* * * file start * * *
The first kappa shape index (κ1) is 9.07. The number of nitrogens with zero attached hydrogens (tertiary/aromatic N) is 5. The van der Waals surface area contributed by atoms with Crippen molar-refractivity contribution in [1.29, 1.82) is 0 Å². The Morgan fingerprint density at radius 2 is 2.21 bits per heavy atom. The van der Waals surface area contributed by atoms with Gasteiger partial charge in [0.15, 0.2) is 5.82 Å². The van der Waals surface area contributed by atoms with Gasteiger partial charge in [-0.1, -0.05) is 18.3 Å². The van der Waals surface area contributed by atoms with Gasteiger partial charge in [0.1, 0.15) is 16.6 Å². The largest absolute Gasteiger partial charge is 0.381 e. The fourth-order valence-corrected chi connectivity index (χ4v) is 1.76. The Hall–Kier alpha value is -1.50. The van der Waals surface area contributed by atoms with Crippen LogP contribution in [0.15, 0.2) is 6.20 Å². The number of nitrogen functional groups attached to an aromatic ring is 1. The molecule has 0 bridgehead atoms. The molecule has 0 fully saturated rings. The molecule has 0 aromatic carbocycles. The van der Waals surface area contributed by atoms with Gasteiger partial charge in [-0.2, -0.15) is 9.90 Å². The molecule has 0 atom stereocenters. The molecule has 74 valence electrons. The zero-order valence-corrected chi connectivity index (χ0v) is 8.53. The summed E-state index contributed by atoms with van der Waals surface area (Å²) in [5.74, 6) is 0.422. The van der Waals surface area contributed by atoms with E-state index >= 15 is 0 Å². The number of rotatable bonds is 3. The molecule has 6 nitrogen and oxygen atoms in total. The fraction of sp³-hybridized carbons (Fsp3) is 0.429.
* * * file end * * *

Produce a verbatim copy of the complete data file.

The first kappa shape index (κ1) is 9.07. The number of nitrogens with zero attached hydrogens (tertiary/aromatic N) is 5. The van der Waals surface area contributed by atoms with Crippen molar-refractivity contribution in [1.29, 1.82) is 0 Å². The Morgan fingerprint density at radius 2 is 2.21 bits per heavy atom. The van der Waals surface area contributed by atoms with Gasteiger partial charge in [0.15, 0.2) is 5.82 Å². The van der Waals surface area contributed by atoms with Gasteiger partial charge in [-0.1, -0.05) is 18.3 Å². The van der Waals surface area contributed by atoms with Gasteiger partial charge in [0.1, 0.15) is 16.6 Å². The largest absolute Gasteiger partial charge is 0.381 e. The fourth-order valence-corrected chi connectivity index (χ4v) is 1.76. The Hall–Kier alpha value is -1.50. The van der Waals surface area contributed by atoms with Crippen LogP contribution in [0.15, 0.2) is 6.20 Å². The number of nitrogen functional groups attached to an aromatic ring is 1. The molecule has 0 bridgehead atoms. The molecule has 0 fully saturated rings. The molecule has 0 aromatic carbocycles. The van der Waals surface area contributed by atoms with Gasteiger partial charge in [-0.2, -0.15) is 9.90 Å². The molecule has 0 atom stereocenters. The molecule has 74 valence electrons. The zero-order valence-corrected chi connectivity index (χ0v) is 8.53. The summed E-state index contributed by atoms with van der Waals surface area (Å²) in [5.74, 6) is 0.422. The van der Waals surface area contributed by atoms with E-state index >= 15 is 0 Å². The number of rotatable bonds is 3. The molecule has 6 nitrogen and oxygen atoms in total. The fraction of sp³-hybridized carbons (Fsp3) is 0.429.